Sometimes I adopted a disguise, but this was rarely necessary. Antipater might be the world's most famous poet, but it was my words that people knew, not my face. I had been living in Rome a long time, and there I was known by sight, but in Greece and Asia and even in my hometowns of Sidon and Tyre, no one knew what Antipater looked like. When an old man introduced himself as Zoticus of Zeugma, no one gave him a second glance.

Then, at last, the war began in earnest. Some say Manius Aquillius initiated the hostilities, on his own initiative and without the approval of the Roman Senate. Whoever started the war, Mithridates quickly enjoyed a string of victories in and around the province the Romans called Asia, liberating city after city—liberating them from Roman control, that is, and placing them under his own control, or that of his appointed overseers.

To celebrate his victories, Mithridates staged a triumphal tour of the liberated cities of Asia—and I received a message, written in our secret code, inviting me to join him. As I made my way from Alexandria to Pergamon, I thought:
He will reward me now. The King of Kings will make me his court poet. In return for my faithful service, a grateful Mithridates will crown me with glory!

Instead, at our first meeting, before I could even begin to recite the poem I had composed for the occasion—the meeting of the world's greatest poet and the world's greatest king—Mithridates told me that I must continue to play the role of Zoticus. “Antipater is useless to me,” he said, “but Zoticus—oh, as wily Zoticus you have served me well! I may yet have need of your secret services, so Zoticus you shall remain.”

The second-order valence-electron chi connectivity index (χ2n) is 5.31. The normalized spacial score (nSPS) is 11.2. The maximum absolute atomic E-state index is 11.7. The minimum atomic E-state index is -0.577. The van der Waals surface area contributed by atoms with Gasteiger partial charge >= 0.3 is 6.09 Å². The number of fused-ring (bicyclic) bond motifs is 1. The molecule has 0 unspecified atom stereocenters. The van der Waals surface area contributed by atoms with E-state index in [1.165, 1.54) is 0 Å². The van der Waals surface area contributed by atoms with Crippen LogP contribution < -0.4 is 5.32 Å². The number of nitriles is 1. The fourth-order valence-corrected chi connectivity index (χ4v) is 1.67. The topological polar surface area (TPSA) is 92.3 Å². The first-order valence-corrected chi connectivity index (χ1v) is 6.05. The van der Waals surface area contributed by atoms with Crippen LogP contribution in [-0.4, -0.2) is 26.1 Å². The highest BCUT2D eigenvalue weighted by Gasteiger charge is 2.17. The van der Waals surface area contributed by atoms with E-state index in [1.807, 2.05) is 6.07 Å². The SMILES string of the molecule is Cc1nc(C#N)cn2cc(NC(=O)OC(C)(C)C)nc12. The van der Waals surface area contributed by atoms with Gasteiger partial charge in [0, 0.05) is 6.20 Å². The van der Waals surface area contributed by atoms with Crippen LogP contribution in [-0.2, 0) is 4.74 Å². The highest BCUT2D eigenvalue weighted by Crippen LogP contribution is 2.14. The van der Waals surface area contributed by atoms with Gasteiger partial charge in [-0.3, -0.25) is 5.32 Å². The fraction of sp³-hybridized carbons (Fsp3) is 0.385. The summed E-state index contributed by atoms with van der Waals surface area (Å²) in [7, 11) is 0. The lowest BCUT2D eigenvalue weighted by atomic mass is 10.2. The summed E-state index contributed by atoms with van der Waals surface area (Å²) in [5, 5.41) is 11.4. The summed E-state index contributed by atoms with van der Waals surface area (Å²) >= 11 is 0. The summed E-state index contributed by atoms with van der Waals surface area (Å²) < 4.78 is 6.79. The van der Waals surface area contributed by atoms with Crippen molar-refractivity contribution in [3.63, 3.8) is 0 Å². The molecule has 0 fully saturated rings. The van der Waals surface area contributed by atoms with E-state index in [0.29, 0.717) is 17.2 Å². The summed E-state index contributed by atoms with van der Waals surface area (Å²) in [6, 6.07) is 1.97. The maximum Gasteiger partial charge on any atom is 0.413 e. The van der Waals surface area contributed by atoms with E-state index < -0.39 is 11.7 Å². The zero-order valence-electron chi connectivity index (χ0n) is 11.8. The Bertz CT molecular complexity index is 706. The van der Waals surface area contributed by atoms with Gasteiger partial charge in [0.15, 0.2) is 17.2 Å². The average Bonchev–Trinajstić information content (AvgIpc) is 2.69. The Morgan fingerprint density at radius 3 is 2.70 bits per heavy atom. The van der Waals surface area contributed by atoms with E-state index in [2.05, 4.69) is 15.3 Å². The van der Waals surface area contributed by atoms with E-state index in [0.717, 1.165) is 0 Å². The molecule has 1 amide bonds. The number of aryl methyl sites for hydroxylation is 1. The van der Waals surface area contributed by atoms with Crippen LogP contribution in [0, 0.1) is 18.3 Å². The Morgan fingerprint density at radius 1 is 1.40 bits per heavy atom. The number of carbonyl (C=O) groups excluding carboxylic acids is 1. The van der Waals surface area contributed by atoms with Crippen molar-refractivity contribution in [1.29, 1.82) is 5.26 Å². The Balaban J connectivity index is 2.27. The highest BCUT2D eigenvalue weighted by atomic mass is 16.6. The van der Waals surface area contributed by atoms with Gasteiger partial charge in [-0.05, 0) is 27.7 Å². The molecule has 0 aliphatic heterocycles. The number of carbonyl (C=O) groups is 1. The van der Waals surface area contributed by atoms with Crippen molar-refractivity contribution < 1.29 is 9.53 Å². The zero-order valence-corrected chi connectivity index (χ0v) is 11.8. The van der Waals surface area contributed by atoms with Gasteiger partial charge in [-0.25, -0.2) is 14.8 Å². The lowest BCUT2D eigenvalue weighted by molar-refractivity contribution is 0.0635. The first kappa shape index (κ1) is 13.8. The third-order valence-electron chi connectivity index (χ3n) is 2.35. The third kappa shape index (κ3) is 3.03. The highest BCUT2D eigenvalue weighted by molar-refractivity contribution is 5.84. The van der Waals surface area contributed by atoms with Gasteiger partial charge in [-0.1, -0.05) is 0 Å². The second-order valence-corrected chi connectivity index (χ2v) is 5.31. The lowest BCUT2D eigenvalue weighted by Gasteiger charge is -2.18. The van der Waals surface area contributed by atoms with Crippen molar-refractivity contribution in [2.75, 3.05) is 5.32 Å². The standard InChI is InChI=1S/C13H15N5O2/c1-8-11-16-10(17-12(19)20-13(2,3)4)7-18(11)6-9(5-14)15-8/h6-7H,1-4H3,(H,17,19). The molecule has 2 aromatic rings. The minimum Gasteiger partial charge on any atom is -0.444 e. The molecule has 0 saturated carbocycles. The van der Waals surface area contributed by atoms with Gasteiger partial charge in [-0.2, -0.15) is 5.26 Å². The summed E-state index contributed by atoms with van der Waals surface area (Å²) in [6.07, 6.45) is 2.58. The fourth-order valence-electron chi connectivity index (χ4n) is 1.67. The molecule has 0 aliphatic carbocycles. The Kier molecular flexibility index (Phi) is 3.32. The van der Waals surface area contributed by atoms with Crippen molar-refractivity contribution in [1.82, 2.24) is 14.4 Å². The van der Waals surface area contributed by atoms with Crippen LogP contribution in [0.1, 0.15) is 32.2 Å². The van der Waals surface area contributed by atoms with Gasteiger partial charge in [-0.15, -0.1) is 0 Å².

For a long moment, I was dumbfounded. “But surely,” I said, “I am more valuable to you as Antipater than as Zoticus. When it becomes known that the greatest of all living poets has joined your retinue, and is eager to dedicate his art to your service, all the world will see that you are the champion of Greek culture.”

I thought this would make him smile. Instead he scowled. “I am already the champion of Greek culture, as everyone already knows—everyone except you, perhaps!”

I stammered, unused to being at a loss for words. “Ah, yes, widely known your achievements may be, but my words will make those achievements immortal.”

His scowl deepened. “My achievements will be immortal with or without your words—Zoticus!”

It is hard for an old man with a stiff back to bow, but I bowed even lower before him. “Please, King Mithridates. For whatever time I have left in this world, I would live not behind a mask, but openly and proudly as myself.”

The king grew furious. “You will address me as
Shahansha,
King of Kings! And all men shall address you as Zoticus!”

“But … for how long, O King of Kings?” I managed to utter, ashamed at the mouse-squeak that came out of my mouth.

“For as long as I say. Or for as long as you continue to live—and that, too, is for the King of Kings to decide!”

I dared to look into his eyes. I could bear his gaze for only an instant—but in that brief moment I caught a glimpse of madness behind those fiery eyes. This was the man for whom I had given up everything, in whose service I had become a wandering nobody, a vagrant, a liar, a spy!

Zoticus I had become, and Zoticus I would remain.

And so, in his victory march across the liberated lands, I followed in the king's retinue, but not among the luminaries of his court. Instead of taking my rightful place alongside the famous scholars, philosophers, astrologers, and Magi, I, Antipater of Sidon, was relegated to the outermost circle of the court. I found myself surrounded by jugglers and acrobats, sniveling sycophants and hangers-on of the lowest sort!

Then there is the matter of my relations with the king's wife, a sly young minx called Monime. Hardly more that a child she looks, but what a schemer! The little queen bends the will of the king this way and that, as if he were her plaything, and he doesn't even realize it. Worst of all, she took an instant disliking to me. No doubt she saw the look of reciprocal loathing on my face, and marked me at once as her enemy. And those whom Monime dislikes have a way of leaving this world sooner rather than later.